Dharana or Concentration in yoga is the sixth stage or step in the eight-limbed Ashtanga Yoga. Dharana is explained in the Yoga Sutras of Maharishi Patanjali as focusing the mind at a point or a centre. It has to be practiced after internalizing the mind through the process of Pratyahara (fifth stage in Ashtanga Yoga). Dharana leads to Dhyana or meditation (the 7th Stage of Ashtanga Yoga).
In the 8-fold path of yoga, Dharana is considered among the internal limbs of yoga (along with Dhyana and Samadhi). The internal limbs of yoga are part of Raja Yoga or the royal path to liberation.
In Patanjali Yoga Sutras, Dharana is described as “Deshah bandhah chittasya dharana”.
Here Deshah means place, point, centre, spot or object.
Bandhah means to bind, hold, unite, fix or focus.
Chittasya means of the mind or consciousness.
Dharana means concentration or focussing.
So, Dharana can be translated as the process of focusing or fixing the attention of mind onto one object or place; or in simple terms, Concentration.
Dharana is also mentioned in Gheranda Samhita where it is clubbed under the practice of Mudras. Here the focus is on concentrating on the five chakras starting from Mooladhara Chakra (root centre) to the Vishhudhi Chakra (throat centre). This is called Pancha Dharana or Concentration on the five centres.
How to do Dharana or Concentration in Yoga?
Dharana or concentration in yoga can be on any object, external or internal. To start with, one has to choose an object for concentration. Externally, it can be a candle flame or a dot on the wall or a picture of your desired deity or any other object like the symbol of Om, cross, star, any yantra, etc. Internally, one can choose to concentrate on internal light at the eyebrow or the heart centre or on one of the energy centres or chakras in the body, or simply on the breath. Or just focus your attention at the tip of the nose or the eye brow centre. One may even concentrate on the sound a chosen mantra.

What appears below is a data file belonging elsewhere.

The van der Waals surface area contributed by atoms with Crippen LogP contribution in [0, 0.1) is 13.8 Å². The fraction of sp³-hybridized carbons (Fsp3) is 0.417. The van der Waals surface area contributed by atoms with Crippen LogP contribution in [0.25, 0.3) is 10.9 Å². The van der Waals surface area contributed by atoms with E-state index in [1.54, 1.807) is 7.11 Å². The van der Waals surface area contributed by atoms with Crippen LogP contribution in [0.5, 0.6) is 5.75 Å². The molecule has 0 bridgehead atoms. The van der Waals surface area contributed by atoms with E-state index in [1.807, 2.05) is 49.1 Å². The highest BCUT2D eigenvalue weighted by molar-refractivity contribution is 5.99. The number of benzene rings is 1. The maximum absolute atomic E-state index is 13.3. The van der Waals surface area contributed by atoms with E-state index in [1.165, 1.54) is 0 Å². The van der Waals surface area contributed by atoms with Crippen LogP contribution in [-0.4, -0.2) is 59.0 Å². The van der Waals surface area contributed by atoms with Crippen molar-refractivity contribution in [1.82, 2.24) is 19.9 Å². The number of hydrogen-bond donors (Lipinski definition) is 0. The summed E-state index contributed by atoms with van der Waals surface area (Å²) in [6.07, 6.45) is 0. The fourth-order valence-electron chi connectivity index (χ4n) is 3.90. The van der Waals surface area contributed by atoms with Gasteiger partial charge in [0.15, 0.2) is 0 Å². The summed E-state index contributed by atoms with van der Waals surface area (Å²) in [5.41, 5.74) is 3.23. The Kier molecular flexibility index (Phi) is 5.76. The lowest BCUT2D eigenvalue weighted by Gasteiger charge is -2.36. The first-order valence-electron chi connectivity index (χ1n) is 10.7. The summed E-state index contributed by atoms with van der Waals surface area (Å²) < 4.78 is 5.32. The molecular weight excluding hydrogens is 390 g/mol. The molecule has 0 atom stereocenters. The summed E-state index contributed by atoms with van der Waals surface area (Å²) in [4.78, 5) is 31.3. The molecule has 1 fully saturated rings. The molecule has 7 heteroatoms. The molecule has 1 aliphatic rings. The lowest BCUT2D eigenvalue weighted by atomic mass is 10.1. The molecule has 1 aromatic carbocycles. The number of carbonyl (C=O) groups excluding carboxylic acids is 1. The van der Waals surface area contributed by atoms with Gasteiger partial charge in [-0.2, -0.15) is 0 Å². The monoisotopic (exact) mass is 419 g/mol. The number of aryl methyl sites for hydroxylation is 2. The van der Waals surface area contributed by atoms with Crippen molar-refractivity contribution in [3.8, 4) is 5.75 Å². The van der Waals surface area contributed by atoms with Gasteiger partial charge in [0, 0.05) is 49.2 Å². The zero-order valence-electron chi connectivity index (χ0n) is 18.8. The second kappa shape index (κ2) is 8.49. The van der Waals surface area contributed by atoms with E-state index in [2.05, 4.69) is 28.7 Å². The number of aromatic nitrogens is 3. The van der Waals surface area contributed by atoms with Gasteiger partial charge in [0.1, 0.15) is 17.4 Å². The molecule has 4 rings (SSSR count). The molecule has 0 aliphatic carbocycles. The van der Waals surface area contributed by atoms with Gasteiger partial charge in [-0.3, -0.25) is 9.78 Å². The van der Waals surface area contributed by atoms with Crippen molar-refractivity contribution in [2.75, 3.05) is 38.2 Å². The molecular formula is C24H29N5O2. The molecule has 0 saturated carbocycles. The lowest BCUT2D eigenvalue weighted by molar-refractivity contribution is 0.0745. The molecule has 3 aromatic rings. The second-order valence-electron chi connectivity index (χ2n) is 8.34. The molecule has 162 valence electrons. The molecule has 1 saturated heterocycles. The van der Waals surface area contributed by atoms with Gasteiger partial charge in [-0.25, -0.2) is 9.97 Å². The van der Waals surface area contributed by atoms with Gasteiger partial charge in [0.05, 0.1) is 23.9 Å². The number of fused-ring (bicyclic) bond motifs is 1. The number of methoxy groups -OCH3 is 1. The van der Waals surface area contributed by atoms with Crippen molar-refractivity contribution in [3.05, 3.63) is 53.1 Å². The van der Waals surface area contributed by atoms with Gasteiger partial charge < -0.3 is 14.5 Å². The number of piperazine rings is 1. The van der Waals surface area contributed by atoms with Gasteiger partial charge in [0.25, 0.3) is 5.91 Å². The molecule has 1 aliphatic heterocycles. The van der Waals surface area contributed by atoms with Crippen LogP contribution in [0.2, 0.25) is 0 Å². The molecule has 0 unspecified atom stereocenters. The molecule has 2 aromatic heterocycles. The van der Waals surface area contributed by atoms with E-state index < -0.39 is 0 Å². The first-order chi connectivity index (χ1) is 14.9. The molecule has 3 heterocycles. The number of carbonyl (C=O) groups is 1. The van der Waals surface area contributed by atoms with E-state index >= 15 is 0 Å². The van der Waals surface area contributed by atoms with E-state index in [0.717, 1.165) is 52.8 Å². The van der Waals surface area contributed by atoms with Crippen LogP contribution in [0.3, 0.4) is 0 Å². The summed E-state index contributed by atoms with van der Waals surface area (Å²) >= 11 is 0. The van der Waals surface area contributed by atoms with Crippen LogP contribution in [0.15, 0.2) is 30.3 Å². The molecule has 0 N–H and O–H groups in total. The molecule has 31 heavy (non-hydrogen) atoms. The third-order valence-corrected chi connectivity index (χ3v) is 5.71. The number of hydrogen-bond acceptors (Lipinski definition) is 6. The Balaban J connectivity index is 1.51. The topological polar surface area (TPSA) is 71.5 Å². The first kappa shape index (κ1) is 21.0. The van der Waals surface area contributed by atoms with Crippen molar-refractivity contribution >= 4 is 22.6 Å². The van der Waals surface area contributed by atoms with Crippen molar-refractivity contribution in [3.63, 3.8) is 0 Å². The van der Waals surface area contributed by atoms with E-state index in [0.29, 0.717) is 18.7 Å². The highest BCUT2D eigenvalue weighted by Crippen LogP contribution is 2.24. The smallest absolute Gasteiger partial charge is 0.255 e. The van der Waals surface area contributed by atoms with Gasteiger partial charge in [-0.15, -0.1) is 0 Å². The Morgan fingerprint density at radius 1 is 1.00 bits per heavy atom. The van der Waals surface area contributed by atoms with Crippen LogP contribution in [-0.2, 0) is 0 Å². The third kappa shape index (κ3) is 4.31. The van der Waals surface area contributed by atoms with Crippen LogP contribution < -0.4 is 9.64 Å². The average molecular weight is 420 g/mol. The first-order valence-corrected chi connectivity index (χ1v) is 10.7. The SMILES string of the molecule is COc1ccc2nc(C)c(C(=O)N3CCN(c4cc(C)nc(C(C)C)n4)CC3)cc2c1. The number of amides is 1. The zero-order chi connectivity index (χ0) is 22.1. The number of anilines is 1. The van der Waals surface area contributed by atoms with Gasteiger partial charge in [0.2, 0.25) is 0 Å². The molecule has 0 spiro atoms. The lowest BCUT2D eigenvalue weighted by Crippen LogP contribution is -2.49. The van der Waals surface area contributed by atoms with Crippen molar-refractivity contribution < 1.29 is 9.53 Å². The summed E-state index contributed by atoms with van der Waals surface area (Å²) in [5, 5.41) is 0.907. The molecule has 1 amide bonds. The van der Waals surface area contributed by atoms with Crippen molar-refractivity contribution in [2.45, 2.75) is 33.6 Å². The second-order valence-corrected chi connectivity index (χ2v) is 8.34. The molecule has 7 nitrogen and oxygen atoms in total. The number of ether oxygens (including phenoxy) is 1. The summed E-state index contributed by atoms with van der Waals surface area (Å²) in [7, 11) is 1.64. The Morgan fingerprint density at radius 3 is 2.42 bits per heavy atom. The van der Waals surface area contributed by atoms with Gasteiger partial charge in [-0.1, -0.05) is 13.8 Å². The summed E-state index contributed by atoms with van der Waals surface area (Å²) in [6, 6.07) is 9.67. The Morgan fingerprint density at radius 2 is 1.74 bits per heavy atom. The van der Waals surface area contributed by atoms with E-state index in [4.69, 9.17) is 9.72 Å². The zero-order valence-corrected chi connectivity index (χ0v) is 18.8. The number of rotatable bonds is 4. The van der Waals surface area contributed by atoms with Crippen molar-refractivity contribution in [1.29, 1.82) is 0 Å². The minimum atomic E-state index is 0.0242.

Please remember that during Concentration, the mind has to put effort to focus attention at a point. Practice this for some time. In due course, the attention can be maintained as a continuous flow even without any effort. When effort ceases, then you have moved on to the process of Dhyana or meditation. Meditation is always effortless while concentration needs effort.
This Dharana or concentration in yoga is a prelude to Dhyana or meditation.
To master Dharana, one has to prepare the mind with practices related to Pratyahara or internalizing the mind. It is Pratyahara that leads us to process of Dharana.
Benefits of Dharana or Concentration in Yoga
- Dharana leads us to the higher states of Dhayana and Samadhi in progressive stages.
- It removes Vikshepa or the agitation of the mind and creates calmness and peace inside.
- Practice of Dharana or concentration in yoga can improve memory and attention in our day to day activities.
- According to Patanjali Yoga Sutras, Dharana on esoteric subjects along with Dhyana and Samadhi can give Siddhis or supernatural powers.